Fort Smith’s planned Kelley Highway extension tentatively scheduled for construction in 2021 commanded the most attention from members of the capital improvement plan (CIP) advisory committee for streets, bridges, and drainage on Thursday (Sept. 13).
United States Marshals Museum (USMM) President and CEO Patrick Weeks attended the group’s September meeting to voice his support for the extension, but he received pushback from committee member Robert Brown, who argued the city had more important issues on which to spend the voter-approved 1% sales tax that will be up for renewal in 2024.
Brown said the city has lost sight of its commitment to drainage projects and that could be seen in recurring flooding issues exemplified in areas like May Branch and Town Branch. The city plans to spend $12.5 million from 2019-2023 purchasing properties so it can implement solutions to reduce some of those floods.
However, the Army Corps of Engineers authorized the project in 2006 at an estimated cost of $32 million. A later cost analysis found the project had grown to around $65 million. That effectively placed it out-of-reach for federal funding because the city doesn’t have a high enough percentage raised to activate federal help and complete the overall project.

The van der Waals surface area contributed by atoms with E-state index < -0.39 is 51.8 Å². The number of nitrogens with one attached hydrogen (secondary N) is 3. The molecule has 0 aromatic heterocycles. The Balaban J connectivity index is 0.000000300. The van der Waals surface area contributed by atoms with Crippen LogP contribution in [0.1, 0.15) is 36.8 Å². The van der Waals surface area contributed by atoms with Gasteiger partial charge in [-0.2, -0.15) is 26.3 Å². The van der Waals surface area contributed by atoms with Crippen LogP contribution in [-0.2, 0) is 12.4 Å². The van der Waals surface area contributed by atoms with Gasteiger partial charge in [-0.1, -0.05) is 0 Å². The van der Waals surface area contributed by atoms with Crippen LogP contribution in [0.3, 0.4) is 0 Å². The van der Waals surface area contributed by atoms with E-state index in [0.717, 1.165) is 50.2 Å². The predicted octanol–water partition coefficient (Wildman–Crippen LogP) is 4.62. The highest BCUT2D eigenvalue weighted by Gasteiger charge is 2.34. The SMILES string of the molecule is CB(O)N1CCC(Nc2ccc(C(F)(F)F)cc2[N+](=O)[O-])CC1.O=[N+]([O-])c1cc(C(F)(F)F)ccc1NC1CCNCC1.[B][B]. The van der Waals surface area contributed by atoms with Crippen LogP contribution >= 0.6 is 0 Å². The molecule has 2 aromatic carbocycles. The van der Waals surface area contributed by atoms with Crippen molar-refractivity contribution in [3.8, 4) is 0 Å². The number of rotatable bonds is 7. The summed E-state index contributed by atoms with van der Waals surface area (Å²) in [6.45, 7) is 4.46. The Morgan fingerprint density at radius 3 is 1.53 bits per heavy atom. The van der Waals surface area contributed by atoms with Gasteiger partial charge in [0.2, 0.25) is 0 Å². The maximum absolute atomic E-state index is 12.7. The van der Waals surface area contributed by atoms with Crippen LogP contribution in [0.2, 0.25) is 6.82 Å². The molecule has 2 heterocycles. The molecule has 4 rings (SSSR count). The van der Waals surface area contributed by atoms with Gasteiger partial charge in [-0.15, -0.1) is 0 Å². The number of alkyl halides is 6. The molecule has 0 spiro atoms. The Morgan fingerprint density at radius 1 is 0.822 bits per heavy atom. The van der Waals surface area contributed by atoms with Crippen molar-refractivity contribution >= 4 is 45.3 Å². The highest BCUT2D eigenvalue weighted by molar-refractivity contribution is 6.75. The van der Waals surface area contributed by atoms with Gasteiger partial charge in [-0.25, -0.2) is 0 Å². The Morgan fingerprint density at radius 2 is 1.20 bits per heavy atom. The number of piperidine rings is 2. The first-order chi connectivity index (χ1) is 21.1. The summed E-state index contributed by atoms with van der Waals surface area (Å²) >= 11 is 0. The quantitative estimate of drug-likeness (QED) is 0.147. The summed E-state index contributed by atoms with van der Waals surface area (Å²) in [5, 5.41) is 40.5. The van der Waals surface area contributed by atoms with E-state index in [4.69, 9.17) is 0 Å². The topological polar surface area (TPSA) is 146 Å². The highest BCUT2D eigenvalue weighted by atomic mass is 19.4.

Brown said there are only plans for the 1% tax through 2023 after which it will come back before voters.
“We’ve taken small steps (toward addressing drainage issues), but it hasn’t been enough. If we’re going to address flooding, then we need to get on it, and if that means taking $15 million from Kelley and, no disrespect, 50 cars a day (estimated average daily traffic to the Museum from the north and the east per a 2014 feasibility study) — then we need to be doing that instead of buying toys for the public. … We have to get our priorities right.”
Weeks said the Kelley Highway extension was about more than the U.S. Marshals Museum. He said it was about the “cultural campus” of downtown Fort Smith and about alleviating traffic from large trucks as per the recommendations of the Propelling Downtown Forward strategic redevelopment plan.
“It’s also about the new businesses and entities that will come to Fort Smith and the rest of the private investment that add to that cultural campus,” Weeks said.
The third-party 2014 feasibility study regarding the Museum found annualized visitors of around 113,000. It also noted that 77,000 of those visitors would be from 50 miles away or further, the metric the state of Arkansas uses for tracking overnight stays and economic impact. The Museum has raised the full $32 million needed to fund the site, building, and attached Hall of Honor. It needs another $17.1 million to complete fundraising on the total project. The Museum will open on Sept. 24, 2019, and it will launch a national marketing campaign in the next few weeks targeting the 94 federal districts that have active U.S. Marshals.
The Kelley Highway extension is on the city’s 2019-2020 CIP for the purchase of rights-of-ways and relocation of utilities. If it remains on schedule, construction would begin in 2021 with a probable finish date sometime in 2023 before the 1% tax comes back before voters. The city’s Board of Directors have the final say on prioritization and only accept recommendations from the CIP committee. Brown was the only one at Thursday’s meeting who voiced opposition of taking up the extension at this time.